In the winter of 1969, a young musician named Sixto Rodriguez was discovered singing in a Detroit bar by a pair of legendary Motown record producers.   He went on to record two albums for Sussex Records: “Cold Fact” in 1970 and “Coming From Reality” in 1971.   Critics hailed Rodriguez as a poet and a prophet.  His producers thought that he was a greater artist than Bob Dylan and that he’d be a bigger star.  But both albums failed, miserably.  Two weeks before Christmas in 1971, Rodriguez was dropped from the label.

Rodriguez quietly ended his professional music career and returned to a life of hard labor.  He demolished homes, worked in factories and did other low paying jobs.   For 27 years, Rodriguez assumed that his work had gone unappreciated.

Then in 1998, one of his daughters stumbled across a website called “The Great Rodriguez Hunt.”   It turns out that Rodriguez’s albums had made it to South Africa, and that he had become the voice of the anti-apartheid movement there.  Both of his albums went platinum in South Africa and he was a bigger name than Elvis or The Rolling Stones.  But the rumor in South Africa was that Rodriguez was dead, that he had set fire to himself on stage.  So nobody looked for him until 1998.  Then they found him alive, living in Detroit, nearing the end of a career doing backbreaking manual labor.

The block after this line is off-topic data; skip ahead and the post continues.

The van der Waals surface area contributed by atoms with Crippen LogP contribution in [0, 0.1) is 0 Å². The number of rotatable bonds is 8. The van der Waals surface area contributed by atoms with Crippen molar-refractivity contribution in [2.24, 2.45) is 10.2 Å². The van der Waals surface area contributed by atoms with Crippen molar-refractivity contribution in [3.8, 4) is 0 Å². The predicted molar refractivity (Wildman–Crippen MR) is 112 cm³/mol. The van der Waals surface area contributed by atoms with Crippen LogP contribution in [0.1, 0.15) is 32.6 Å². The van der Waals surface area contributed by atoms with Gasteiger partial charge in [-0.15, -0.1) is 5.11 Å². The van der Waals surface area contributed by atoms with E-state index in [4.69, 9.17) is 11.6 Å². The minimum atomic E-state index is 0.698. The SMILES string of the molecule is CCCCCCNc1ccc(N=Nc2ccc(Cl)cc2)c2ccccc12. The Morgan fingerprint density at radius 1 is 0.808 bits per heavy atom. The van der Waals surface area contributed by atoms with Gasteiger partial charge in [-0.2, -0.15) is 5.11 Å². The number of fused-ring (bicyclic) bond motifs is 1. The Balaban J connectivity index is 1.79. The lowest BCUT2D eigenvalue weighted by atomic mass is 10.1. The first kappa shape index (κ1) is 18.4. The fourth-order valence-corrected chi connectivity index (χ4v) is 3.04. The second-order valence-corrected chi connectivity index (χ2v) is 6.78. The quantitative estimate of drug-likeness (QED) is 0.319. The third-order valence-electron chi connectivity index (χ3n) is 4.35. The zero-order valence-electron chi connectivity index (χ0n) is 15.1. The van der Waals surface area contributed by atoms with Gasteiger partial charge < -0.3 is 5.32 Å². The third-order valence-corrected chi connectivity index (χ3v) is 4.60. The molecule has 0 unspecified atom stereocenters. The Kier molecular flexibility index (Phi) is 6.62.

This story ends happily – Rodriguez did four tours in South Africa where his sold-out concerts were a huge hit.  He has lived to see his work appreciated.  If you want to see his story, watch the new film: Searching for Sugar Man.

Admire Rodriguez.  But Don’t Be Rodriguez!

You may admire Rodriguez, but do you want to be Rodriguez?  If you’ve written something great, something wonderful, do you want to wait your entire life to see it appreciated?  Probably not.

I came to writing as a professional consumer marketer.  It’s not a bad background to have because the moment we stop writing we must start marketing our books.  That means finding an audience.

As I’ve entered the self-publishing world, I’ve discovered something surprising: many Indie authors spend a lot of their time and effort marketing to other authors.  It’s understandable: writing is a solitary pursuit.  Connecting with other authors creates community and writers are often willing to help one another.

But unless your book is about writing, authors should not be the focus of your marketing efforts.  Why?  Because they already have more books than they can read.  Marketing to writers is like trying to sell SUV’s to car executives.

 

 

Finding Your Audience

Instead of marketing to everyone, try to think of a small audience of readers who will love your book.  Here are three things you need in an audience:

  1. Passion – They have to be the kind of people who will get excited and express it
  2. Expertise – This sounds strange, but they have to be credible readers of your book.  Can you market to people who have been through the same trials as your protagonist?  Vampire and werewolf people this is a little harder for you …